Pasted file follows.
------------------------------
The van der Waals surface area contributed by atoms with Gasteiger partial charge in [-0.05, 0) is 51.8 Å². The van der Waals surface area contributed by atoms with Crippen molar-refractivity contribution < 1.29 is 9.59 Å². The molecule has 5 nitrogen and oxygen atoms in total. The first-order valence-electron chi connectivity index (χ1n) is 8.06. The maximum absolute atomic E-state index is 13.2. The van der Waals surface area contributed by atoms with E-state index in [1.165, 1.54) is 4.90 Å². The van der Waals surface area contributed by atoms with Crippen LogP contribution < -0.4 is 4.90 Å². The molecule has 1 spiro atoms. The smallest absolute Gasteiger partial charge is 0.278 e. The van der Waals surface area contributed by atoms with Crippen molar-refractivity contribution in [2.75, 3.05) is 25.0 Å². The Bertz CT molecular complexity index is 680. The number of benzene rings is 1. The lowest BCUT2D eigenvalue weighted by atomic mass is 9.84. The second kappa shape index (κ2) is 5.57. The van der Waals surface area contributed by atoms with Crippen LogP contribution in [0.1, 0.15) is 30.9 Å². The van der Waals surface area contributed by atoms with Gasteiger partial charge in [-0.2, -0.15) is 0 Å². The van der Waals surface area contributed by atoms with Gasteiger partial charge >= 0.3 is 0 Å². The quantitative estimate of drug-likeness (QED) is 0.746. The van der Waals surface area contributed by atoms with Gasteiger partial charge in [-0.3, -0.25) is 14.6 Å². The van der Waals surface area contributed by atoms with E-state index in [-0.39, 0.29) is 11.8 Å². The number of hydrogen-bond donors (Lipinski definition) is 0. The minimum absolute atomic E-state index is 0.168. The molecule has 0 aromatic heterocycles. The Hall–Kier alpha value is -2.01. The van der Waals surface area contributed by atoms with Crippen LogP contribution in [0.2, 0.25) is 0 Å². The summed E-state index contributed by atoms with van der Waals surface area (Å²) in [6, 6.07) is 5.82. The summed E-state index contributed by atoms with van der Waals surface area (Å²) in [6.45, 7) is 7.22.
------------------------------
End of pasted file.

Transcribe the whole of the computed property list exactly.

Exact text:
The van der Waals surface area contributed by atoms with Gasteiger partial charge in [-0.05, 0) is 51.8 Å². The van der Waals surface area contributed by atoms with Crippen molar-refractivity contribution < 1.29 is 9.59 Å². The molecule has 5 nitrogen and oxygen atoms in total. The first-order valence-electron chi connectivity index (χ1n) is 8.06. The maximum absolute atomic E-state index is 13.2. The van der Waals surface area contributed by atoms with E-state index in [1.165, 1.54) is 4.90 Å². The van der Waals surface area contributed by atoms with Crippen LogP contribution < -0.4 is 4.90 Å². The molecule has 1 spiro atoms. The smallest absolute Gasteiger partial charge is 0.278 e. The van der Waals surface area contributed by atoms with Crippen molar-refractivity contribution in [2.75, 3.05) is 25.0 Å². The Bertz CT molecular complexity index is 680. The number of benzene rings is 1. The lowest BCUT2D eigenvalue weighted by atomic mass is 9.84. The second kappa shape index (κ2) is 5.57. The van der Waals surface area contributed by atoms with Crippen LogP contribution in [0.1, 0.15) is 30.9 Å². The van der Waals surface area contributed by atoms with Gasteiger partial charge in [-0.2, -0.15) is 0 Å². The van der Waals surface area contributed by atoms with Gasteiger partial charge >= 0.3 is 0 Å². The quantitative estimate of drug-likeness (QED) is 0.746. The van der Waals surface area contributed by atoms with Gasteiger partial charge in [-0.3, -0.25) is 14.6 Å². The van der Waals surface area contributed by atoms with E-state index in [-0.39, 0.29) is 11.8 Å². The number of hydrogen-bond donors (Lipinski definition) is 0. The minimum absolute atomic E-state index is 0.168. The molecule has 0 aromatic heterocycles. The Hall–Kier alpha value is -2.01. The van der Waals surface area contributed by atoms with Crippen LogP contribution in [0.2, 0.25) is 0 Å². The summed E-state index contributed by atoms with van der Waals surface area (Å²) in [6, 6.07) is 5.82. The summed E-state index contributed by atoms with van der Waals surface area (Å²) in [6.45, 7) is 7.22.